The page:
The story of how I discovered the current best GUI to run pytest.
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Welcome to Test and Code Code, a podcast about software development and software testing.
The story of how I came to find a good user interface for running and debugging automated tests. Is it interleaved with a multi year effort of mine to have a test workflow that works smoothly with product development and actually speeds things up? It’s also interleaved with the origins of the blog Python Testing.net and this podcast and the pytest book I wrote with Pragmatic. It’s not a long story, and it has a happy ending.
Actually, it’s not over, but I’m happy with where we are now.
I’m hoping that this tale of my dedication to or perhaps obsession with quality and developer efficiency helps you in your efforts to make your daily workflow better and to encourage you to try to increase the efficiency of those you work with. But first, thank you to those of you supporting me through Patreon and through the purchase of the Bytes book. If you want to help support the show, click the link in the show notes. At Testingcode Comfort 48, I use the funds to do things like pay for transcriptions of my hosting fee and my hosting fees, and take my wife out for dinner occasionally because she puts up with all this podcasting craziness and whatnot.
I also want to thank those of you who have purchased the book Python Testing with pytest.
Just this morning on Twitter, I received some feedback from Elizabeth McGraw and this is what she said. Excellent book, Brian Hawkin. The example program was perfect and the link was right on. It has just the right amount of info to be both a good tutorial and a reference guide to the most used things when writing and running by test. Thanks, Elizabeth.
So what are we talking about today? We’re talking about a Gui for pytest, and the story starts in 2010. In 2010, I switched jobs. Actually, I switched companies and jobs. In fact, both companies were electronic test and measurement companies, and both of the teams I worked with were using Python for automated testing of the instruments. However, they had different frameworks.
They were both running custom inhouse built tools that were attempting to be kind of like Ides with test runners tacked on and include abilities to store information about the equipment under test and help with the communication between the test code and the instruments and keep a log of all the communication transfer. All of this is really important and stuff, and mostly they were Gui’s. They were user interfaces to run all of this stuff because there’s a lot of people that don’t like command lines and that’s pretty much it. They were GUI so that you don’t have to use the command line.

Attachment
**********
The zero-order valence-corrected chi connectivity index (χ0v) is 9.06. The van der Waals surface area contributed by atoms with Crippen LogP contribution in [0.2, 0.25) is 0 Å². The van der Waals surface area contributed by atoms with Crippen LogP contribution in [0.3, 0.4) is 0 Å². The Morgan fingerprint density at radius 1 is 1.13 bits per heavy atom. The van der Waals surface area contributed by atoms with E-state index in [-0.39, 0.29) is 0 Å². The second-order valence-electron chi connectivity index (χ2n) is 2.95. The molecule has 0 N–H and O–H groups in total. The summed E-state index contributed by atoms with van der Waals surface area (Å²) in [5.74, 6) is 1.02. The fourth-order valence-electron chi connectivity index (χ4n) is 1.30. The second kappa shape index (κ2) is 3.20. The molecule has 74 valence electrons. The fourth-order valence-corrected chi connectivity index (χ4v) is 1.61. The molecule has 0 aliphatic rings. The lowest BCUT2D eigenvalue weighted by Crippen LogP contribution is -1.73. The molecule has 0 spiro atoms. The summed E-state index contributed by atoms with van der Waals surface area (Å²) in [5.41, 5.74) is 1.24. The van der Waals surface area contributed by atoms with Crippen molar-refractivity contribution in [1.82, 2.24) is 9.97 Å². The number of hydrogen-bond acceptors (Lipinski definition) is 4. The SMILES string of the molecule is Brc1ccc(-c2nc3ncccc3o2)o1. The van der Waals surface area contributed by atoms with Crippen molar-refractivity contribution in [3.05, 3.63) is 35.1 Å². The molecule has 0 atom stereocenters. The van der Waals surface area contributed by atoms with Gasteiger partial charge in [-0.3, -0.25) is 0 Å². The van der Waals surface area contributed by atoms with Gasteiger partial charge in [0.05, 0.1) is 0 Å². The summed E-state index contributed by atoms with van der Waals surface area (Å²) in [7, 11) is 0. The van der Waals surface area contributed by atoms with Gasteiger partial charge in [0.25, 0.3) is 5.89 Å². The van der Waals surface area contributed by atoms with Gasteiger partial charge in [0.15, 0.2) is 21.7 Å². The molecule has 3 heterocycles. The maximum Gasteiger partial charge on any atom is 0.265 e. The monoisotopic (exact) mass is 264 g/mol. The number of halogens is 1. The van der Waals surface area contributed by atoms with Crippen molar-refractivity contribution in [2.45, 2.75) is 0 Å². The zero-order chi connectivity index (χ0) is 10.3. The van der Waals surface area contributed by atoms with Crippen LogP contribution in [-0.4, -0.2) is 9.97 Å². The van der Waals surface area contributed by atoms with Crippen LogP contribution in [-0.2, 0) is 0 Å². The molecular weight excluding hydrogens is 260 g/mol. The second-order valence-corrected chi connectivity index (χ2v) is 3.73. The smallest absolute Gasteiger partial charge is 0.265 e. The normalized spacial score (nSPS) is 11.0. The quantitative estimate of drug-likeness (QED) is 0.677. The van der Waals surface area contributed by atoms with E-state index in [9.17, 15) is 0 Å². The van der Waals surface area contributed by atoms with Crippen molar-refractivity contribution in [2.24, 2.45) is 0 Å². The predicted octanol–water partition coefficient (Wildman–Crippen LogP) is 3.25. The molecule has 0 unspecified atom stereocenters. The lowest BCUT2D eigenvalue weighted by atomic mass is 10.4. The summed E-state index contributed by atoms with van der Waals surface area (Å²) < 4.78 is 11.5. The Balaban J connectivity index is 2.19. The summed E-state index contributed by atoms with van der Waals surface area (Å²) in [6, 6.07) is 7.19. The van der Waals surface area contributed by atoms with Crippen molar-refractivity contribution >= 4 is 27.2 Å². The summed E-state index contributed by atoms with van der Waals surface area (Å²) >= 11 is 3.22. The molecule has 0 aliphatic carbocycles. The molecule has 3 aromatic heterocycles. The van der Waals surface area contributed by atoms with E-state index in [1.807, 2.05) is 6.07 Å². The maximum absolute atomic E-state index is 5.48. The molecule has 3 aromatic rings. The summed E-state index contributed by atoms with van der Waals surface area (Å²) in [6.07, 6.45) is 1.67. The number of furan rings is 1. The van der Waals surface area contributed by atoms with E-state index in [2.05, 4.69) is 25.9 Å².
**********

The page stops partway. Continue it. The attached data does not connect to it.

Now I don’t mind the command line. I actually kind of like it. However, I don’t work alone. I understand that GUI are convenience and a lot of people just prefer them. And there are some things that are just nicer with GUI.
These tools weren’t terrible tools, but the problem with inhouse tools is there’s no way that an inhouse tool often developed by a small team or even an individual is going to keep up with the best in class tools developed by many people and fine tune in many, many companies and individuals.
Both the tools I had used were tied to Python 2.7 also, and I really wanted to try starting to work with Python three.
The big difference when I shifted companies was that I was in a smaller team and therefore I had a proportionally larger influence, which is awesome.
And I am an automated testing fanatic, so I kind of took over the direction of the testing part.
I added a new test runner to the in house system that could be more gracefully deal with the larger test suites that we had. I wanted to encourage smaller tests, so that means larger test suites.
I also added decorators to be able to skip tests on certain hardware configuration and generate reports in June XML so that we could view the reports in Jenkins.
The reason we didn’t switch to Unit Test Nose or pytest were multifold for me. I just didn’t know enough about them, any of them to strongly recommend anything. And also, these are all command line tools. Great for driving from Jenkins. Not so great to be able to run subsets of tests or even one test at a time when debugging failures or developing tests, especially for team members that were used to driving tests from agoie. This is a hard sell.
The Python Testing. Net blog was an offshoot of me trying to solve half of the problem. My own knowledge of the available off the shelf test frameworks, and that effort led to me falling in love with Pi.
Test efficiency is important. It’s even more important when combined with hardware and RF signals and settling times and client devices, and the list goes on and on.
pytest fixtures help with test times by allowing us to layer fixture code in different scopes.
Connecting to an instrument can happen once over many tests, and multiple tests requiring the same waveforms can run together.
The other huge help is the separation of failures.